Until I read Susan Collin’s book ‘Quiet‘ I never consciously realized I was a prattling, annoying bitch. It was one of life’s “aha” moments. I personally don’t believe extroversion is a virtue.
Extroverts: If you took the time to shut the fuck up, your friends would be telling you to shut the fuck up. Here are 5 tips on how to do just that.
1. Develop a negative overall view of your temperament and personality.
Seeing these characteristics as flawed has been extremely helpful to me. So go ahead and learn to acknowledge things that you’re bad at, then pile on the self-criticism.
2. Realize your opinion is meaningless to practically everyone.
Some of my biggest professional successes have come from shutting the fuck up.
I feel most comfortable when I’m silent. The more experiences I’ve had of offering nothing, the more comfortable I’ve become with it.
Once you accumulate some experience keeping your stupid opinions to yourself, and achieving good results from it, it’ll get easier.
3. Understand that you aren’t special.
Extroverts come in one greyish-blah color and are fueled by any sort of attention. Another fundamental aspect is your natural tendency to want to respond back before digesting any information. Instead, go away and ponder. Then, don’t come back.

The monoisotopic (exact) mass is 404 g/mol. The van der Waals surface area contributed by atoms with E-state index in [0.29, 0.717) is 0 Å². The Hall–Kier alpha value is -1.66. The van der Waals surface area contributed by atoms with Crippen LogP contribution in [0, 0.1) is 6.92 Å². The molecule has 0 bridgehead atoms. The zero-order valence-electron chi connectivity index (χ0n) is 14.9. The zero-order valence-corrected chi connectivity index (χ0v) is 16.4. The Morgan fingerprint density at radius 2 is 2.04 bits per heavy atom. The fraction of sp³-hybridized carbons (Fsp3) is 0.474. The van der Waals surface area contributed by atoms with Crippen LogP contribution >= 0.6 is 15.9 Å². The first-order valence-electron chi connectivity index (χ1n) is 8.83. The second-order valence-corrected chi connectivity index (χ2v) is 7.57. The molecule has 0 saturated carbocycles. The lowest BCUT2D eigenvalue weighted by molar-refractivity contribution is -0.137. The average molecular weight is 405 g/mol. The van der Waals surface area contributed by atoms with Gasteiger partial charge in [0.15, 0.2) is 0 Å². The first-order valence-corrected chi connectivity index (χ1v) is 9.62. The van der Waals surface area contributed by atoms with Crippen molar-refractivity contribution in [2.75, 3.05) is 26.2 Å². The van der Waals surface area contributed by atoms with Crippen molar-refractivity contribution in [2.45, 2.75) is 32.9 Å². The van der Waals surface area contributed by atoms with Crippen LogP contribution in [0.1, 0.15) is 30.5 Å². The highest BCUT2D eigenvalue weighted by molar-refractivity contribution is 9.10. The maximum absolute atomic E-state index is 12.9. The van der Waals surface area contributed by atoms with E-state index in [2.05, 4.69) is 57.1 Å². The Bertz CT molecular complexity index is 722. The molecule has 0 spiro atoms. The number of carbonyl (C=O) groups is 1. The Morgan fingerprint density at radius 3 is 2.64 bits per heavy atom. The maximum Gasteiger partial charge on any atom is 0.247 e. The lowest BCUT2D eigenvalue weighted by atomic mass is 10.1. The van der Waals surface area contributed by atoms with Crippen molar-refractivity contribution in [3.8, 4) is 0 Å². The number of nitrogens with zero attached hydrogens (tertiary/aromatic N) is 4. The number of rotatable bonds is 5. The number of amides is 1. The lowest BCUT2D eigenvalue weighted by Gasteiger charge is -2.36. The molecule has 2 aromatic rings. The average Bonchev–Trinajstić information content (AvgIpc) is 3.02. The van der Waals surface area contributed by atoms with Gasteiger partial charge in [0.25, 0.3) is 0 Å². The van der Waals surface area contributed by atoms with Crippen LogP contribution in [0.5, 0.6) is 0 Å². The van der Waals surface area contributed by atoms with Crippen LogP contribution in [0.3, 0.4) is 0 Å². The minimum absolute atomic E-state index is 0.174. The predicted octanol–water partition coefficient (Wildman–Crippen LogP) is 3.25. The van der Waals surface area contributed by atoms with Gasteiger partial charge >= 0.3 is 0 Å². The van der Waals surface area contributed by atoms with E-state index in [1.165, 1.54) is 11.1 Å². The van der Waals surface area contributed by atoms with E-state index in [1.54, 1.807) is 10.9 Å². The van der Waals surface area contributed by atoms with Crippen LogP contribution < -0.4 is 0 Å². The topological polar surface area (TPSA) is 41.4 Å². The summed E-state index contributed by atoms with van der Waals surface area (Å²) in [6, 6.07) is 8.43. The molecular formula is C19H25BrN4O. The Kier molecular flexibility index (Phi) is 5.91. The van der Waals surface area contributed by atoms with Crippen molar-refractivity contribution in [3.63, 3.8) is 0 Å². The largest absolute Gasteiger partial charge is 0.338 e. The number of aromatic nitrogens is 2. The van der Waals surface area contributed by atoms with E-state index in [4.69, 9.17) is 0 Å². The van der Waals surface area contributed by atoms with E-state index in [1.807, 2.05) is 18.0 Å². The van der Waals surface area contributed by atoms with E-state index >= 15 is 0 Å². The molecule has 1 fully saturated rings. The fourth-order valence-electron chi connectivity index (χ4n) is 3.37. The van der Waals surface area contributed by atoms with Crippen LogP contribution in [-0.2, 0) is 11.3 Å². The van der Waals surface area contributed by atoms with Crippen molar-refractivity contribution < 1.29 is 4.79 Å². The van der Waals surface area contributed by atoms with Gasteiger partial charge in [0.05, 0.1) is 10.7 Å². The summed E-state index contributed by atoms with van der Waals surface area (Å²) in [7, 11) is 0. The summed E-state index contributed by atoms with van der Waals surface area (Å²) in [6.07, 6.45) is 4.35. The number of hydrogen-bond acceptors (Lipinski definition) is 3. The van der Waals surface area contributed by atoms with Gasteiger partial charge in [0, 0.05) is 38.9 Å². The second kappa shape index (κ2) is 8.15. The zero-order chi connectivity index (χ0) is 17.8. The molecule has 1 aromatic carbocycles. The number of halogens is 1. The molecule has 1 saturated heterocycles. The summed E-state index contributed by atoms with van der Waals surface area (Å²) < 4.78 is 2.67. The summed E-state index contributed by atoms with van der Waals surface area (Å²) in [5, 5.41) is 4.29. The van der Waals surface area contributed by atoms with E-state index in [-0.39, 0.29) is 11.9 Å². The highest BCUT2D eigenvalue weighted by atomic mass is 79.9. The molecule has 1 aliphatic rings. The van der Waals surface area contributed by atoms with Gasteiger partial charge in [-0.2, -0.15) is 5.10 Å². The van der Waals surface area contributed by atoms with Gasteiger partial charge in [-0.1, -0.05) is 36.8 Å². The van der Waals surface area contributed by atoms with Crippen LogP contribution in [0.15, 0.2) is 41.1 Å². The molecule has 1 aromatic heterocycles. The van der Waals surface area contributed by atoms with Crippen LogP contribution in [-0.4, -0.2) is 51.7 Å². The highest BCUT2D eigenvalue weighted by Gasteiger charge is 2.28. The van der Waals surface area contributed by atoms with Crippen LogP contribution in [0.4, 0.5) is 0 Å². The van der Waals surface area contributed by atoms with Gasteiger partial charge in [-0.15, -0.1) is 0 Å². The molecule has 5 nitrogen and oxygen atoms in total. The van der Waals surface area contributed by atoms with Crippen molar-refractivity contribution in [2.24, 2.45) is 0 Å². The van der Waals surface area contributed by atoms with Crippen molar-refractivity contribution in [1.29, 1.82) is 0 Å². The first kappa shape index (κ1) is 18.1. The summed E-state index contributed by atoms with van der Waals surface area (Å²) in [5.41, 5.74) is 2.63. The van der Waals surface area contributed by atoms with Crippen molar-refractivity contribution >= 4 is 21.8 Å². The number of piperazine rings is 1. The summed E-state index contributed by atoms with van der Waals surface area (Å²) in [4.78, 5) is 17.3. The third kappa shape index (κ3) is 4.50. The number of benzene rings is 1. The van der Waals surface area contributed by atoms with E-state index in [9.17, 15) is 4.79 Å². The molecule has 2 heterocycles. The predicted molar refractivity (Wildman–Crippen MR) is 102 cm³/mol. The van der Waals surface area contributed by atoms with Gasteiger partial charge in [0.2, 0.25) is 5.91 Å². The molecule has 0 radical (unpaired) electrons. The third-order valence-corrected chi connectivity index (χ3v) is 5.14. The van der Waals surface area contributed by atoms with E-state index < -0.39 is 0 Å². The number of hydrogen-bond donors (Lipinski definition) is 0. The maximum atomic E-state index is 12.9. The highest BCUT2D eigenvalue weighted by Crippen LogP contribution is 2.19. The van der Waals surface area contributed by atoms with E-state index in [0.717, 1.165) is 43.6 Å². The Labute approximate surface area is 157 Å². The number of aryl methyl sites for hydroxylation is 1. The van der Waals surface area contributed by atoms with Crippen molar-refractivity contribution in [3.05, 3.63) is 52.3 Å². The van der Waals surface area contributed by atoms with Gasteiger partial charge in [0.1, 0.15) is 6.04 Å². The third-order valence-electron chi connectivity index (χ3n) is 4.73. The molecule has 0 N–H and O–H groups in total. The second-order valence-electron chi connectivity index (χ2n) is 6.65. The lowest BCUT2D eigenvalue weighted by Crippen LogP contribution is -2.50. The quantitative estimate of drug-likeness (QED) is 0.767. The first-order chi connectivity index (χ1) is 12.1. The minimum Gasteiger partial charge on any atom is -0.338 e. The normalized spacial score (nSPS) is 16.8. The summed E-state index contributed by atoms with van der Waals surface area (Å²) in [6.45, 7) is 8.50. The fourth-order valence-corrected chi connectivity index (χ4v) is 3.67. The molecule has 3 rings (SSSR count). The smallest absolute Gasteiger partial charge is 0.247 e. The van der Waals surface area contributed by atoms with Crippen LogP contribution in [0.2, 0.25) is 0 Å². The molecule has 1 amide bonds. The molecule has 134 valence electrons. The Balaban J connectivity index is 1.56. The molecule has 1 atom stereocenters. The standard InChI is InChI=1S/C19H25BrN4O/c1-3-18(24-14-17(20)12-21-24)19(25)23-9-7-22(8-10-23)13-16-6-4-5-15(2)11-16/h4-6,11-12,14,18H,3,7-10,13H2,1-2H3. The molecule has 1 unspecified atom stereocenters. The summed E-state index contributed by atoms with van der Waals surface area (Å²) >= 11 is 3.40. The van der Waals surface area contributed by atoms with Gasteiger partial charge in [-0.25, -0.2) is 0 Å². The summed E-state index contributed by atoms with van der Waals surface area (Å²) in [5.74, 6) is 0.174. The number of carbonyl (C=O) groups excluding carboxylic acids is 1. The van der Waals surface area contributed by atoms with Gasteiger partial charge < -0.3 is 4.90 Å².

4. Understand what the fuck you’re doing.
Examples: Interrupting people who are concentrating, creating noisy environments, and never turning off your social mode.
What to do: Minimize and find workarounds for whatever makes you particularly obnoxious. If you are easily overstimulated, you might benefit from reading Francis Brown’s book Everyone Wants You to Shut the Fuck Up!
Consider learning physiological self-harm strategies that will dissuade you from repeat incidents after you’ve succumbed to overstimulation.
5. Distinguish between confidence and being a cocky asshole.
Extroverted people are overconfident in both
(1) their subpar abilities, and
(2) that they will generally be liked by others.
If you’re missing one of these types of confidence, you’re on your way to likability.
Photo credit Urs Steiner